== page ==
Here’s the latest installment in the Valley Courier’s Colorado Water 2012 series, written by Craig Cotten. Here’s an excerpt:
The Rio Grande is in the fourth year of below average streamflows. Other parts of Colorado are also in a severe drought this year, with some areas having a more severe single year drought than the San Luis Valley. However, much of Colorado had very good precipitation and streamflow last year which filled their reservoirs and aquifers. In fact, some areas in the northern part of the state had one of their best years ever last year in terms of precipitation and streamflow, while this basin languished in the midst of a multi-year drought. Since the extreme drought year of 2002, there have only been three years of above normal flow on the Rio Grande and only two years on the Conejos River. Some smaller streams around the valley have fared even worse, with only one year of above normal flows in the last ten.
The water levels in the San Luis Valley aquifers are dropping, and have been dropping, over the last several years. This drop is in response to the lower than normal recharge into the aquifers from the area rivers, streams, and ditches. After seeing modest gains during the years of 2007 to 2009, the unconfined aquifer is once again dropping substantially.
According to the aquifer study conducted by Davis Engineering, the unconfined aquifer in the West Central part of the San Luis Valley has lost nearly 500,000 acre-feet of water during the last three years. There is not a formal, comprehensive study of the confined aquifer throughout the Valley, but this aquifer is also seeing significant declines in the amount of artesian pressure. While it is not known exactly how much water is in the aquifers, it is obvious that the San Luis Valley cannot continue this drastic drop in the aquifers without severe long-term consequences…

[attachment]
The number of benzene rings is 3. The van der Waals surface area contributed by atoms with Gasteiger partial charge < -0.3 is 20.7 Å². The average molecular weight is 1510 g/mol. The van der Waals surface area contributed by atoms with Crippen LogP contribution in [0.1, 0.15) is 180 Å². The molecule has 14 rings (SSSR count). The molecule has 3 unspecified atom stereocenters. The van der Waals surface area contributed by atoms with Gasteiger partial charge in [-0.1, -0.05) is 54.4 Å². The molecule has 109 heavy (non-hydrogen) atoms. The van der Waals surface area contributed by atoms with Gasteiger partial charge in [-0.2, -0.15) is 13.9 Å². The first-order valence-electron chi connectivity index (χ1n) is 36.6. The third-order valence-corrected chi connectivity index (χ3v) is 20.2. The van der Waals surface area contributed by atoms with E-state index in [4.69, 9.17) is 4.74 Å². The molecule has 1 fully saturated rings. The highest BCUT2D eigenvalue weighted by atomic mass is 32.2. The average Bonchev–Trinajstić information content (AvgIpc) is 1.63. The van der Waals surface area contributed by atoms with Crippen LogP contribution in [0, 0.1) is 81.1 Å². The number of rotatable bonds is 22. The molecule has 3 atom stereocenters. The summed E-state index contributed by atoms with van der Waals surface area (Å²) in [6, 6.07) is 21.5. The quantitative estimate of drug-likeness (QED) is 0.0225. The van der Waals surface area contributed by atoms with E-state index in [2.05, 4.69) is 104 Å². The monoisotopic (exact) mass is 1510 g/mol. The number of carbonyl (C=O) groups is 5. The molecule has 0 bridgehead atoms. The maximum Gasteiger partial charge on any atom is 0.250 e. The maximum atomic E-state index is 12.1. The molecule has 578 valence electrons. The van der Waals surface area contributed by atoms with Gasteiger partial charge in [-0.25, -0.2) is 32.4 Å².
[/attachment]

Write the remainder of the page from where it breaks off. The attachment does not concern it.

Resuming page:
In order to address the problem of injury to surface water users and the decline in the aquifers due to well pumping, the State Engineer is in the process of developing Rules and Regulations concerning the withdrawal of groundwater in Division 3. The State Engineer is being assisted in the development of these rules by a 55 member advisory committee made up primarily of area water users.
While these rules are not completed yet, we do know generally what they will require. In general, the rules will require that large capacity wells in the San Luis Valley repay the injury that they are causing to senior water rights, which are generally ditch and canal rights. In addition, the rules will have a sustainability component which will require that well owners ensure that the underground aquifers are brought back to a sustainable level.
The repayment of injurious depletions and ensuring sustainability can be accomplished by a well owner in two ways. A well owner may choose to implement an individual augmentation plan in which that owner will cover his individual well or wells. Otherwise, a well owner may choose to join a subdistrict, which, in exchange for monetary payment, will provide the repayment of injurious depletions and the sustainability of the aquifers for that owner.
More Colorado Water 2012 coverage here.